In the year of our Lord’s incarnation 1036, Harold, whom fame I reported to be the son of Canute, by the daughter of earl Elrelm, succeeded, and reigned four years and as many months. He was elected by the Danes and the citizens of London, who, from long intercourse with these barbarians, had almost entirely adopted their customs. The English resisted for a long time, rather wishing to have one of the sons of Ethelred, who were then in Normandy, or else Hardecanute, the son of Canute by Emma, at that time in Denmark, for their king. The greatest stickler for justice, at this juncture, was earl Godwin; who professing himself the defender of the fatherless, and having queen Emma and the royal treasures in his custody, for some time restrained his opponents by the power of his name: but at last, overcome by numbers and by violence, he was obliged to give way. Harold, secure in his sovereignty, drove his mother-in-law into exile. Not thinking she should be safe in Normandy, where, her brother and nephews being dead, disgust at the rule of a deserted orphan created great disorders, she passed over into Flanders, to earl Baldwin, a man of tried integrity: who afterwards, when king Henry died leaving a young son, Philip, for some years nobly governed the kingdom of France, and faithfully restored it to him, for he had married his aunt, when he came of age. Emma passed three years securely under the protection of this man, at the expiration of which, Harold dying at Oxford, in the month of April, was buried at Westminster. The Danes and the English then uniting in one common sentiment of sending for Hardecanute, he came, by way of Normandy, into England in the month of August. For Ethelred’s sons were held in contempt nearly by all, more from the recollection of their father’s indolence, than the power of the Danes. Hardecanute, reigning two years except ten days, lost his life amid his cups at Lambeth nigh London, and was buried near his father at Winchester: a young man who evinced great affection towards his brother and sister. For his brother, Edward, wearied with continual wandering, revisiting his native land in the hope of fraternal kindness, was received by him with open arms, and entertained most affectionately. He was rash, however, in other respects, and at the instigation of Elfric, archbishop of York, and of others whom I am loath to name, he ordered the dead body of Harold to be dug up, the head to be cut off, and thrown into the Thames, a pitiable spectacle to men ! but it was dragged up again in a fisherman’s net, and buried in the cemetery of the Danes at London. He imposed a rigid, and intolerable tribute upon England, in order that he might pay, according to his promise, twenty marks to the soldiers of each of his vessels. While this was harshly levied throughout the kingdom, two of the collectors, discharging their office rather too rigorously, were killed by the citizens of Worcester; upon which, burning and depopulating the city by means of his commanders, and plundering the property of the citizens, he cast a blemish on his fame and diminished the love of his subjects. But here I will not pass over in silence, what tattlers report of Alfred the first-born of Ethelred. Doubtful what to do between Harold’s death and the arrival of Hardecanute, he came into the kingdom, and was deprived of his eyes by the treachery of his countrymen, and chiefly of Godwin, at Gillingham: from thence being sent to the monastery of Ely, he supported, for a little time, a wretched subsistence upon homely food; all his companions, with the exception of the tenth, being beheaded: for by lot every tenth man was saved. I have mentioned these circumstances, because such is the report; but as the Chronicles are silent, I do not assert them for fact. For this reason, Hardecanute, enraged against Living, bishop of Crediton, whom public opinion pointed out as author of the transaction, expelled him from his see: but, soothed with money, he restored him within the year. Looking angrily too upon Godwin, he obliged him to clear himself by oath; but he, to recover his favour entirely, added to his plighted oath a present of the most rich and beautiful kind; it was a ship beaked with gold, having eighty soldiers on board, who had two bracelets on either arm, each weighing sixteen ounces of gold; on their heads were gilt helmets; on their left shoulder they carried a Danish axe, with an iron spear in their right hand; and, not to enumerate everything, they were equipped with such arms, as that splendour vying with terror, might conceal the steel beneath the gold. But farther, as I had begun to relate, his sister Gunhilda, the daughter of Canute by Emma, a young woman of exquisite beauty, who was sighed for, but not obtained, by many lovers in her father’s time, was by Hardecanute given in marriage to Henry, emperor of the Germans. The splendour of the nuptial pageant was very striking, and is even in our times frequently sung in ballads about the streets: where while this renowned lady was being conducted to the ship, all the nobility of England were crowding around and contributing to her charges whatever was contained in the general purse, or royal treasury. Proceeding in this manner to her husband, she cherished for a long time the conjugal tie; at length being accused of adultery, she opposed in single combat to her accuser, a man of gigantic size, a young lad of her brother’s establishment, whom she had brought from England, while her other attendants held back in cowardly apprehension. When, therefore, they engaged, the impeacher, through the miraculous interposition of God, was worsted, by being ham-strung. Gunhilda, exulting at her unexpected success, renounced the marriage contract with her husband; nor could she be induced either by threats or by endearments again to share his bed: but taking the veil of a nun, she calmly grew old in the service of God.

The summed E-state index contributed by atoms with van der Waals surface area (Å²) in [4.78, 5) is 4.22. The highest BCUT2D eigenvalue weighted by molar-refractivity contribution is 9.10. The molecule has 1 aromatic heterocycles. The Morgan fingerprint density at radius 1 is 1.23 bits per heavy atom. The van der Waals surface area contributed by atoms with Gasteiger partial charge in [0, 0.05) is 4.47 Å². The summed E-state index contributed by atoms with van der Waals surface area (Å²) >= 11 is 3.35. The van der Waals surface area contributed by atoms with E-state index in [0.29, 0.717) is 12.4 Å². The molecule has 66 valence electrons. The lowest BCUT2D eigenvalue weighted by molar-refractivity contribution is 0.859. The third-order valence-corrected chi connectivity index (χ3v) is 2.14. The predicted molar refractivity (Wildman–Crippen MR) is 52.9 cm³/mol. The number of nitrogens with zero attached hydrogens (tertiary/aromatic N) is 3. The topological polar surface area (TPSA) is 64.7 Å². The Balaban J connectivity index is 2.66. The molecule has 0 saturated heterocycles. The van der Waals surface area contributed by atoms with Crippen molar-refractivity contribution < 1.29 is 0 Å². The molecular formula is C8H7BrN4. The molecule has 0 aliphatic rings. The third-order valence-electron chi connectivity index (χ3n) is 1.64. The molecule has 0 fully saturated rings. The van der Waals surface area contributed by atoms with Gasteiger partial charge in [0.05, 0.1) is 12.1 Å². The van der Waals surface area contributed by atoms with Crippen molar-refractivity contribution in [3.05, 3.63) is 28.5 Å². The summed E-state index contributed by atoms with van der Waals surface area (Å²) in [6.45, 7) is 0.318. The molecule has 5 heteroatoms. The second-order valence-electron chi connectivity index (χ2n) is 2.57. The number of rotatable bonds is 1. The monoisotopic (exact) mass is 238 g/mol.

William of Malmesbury

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29 January, 2015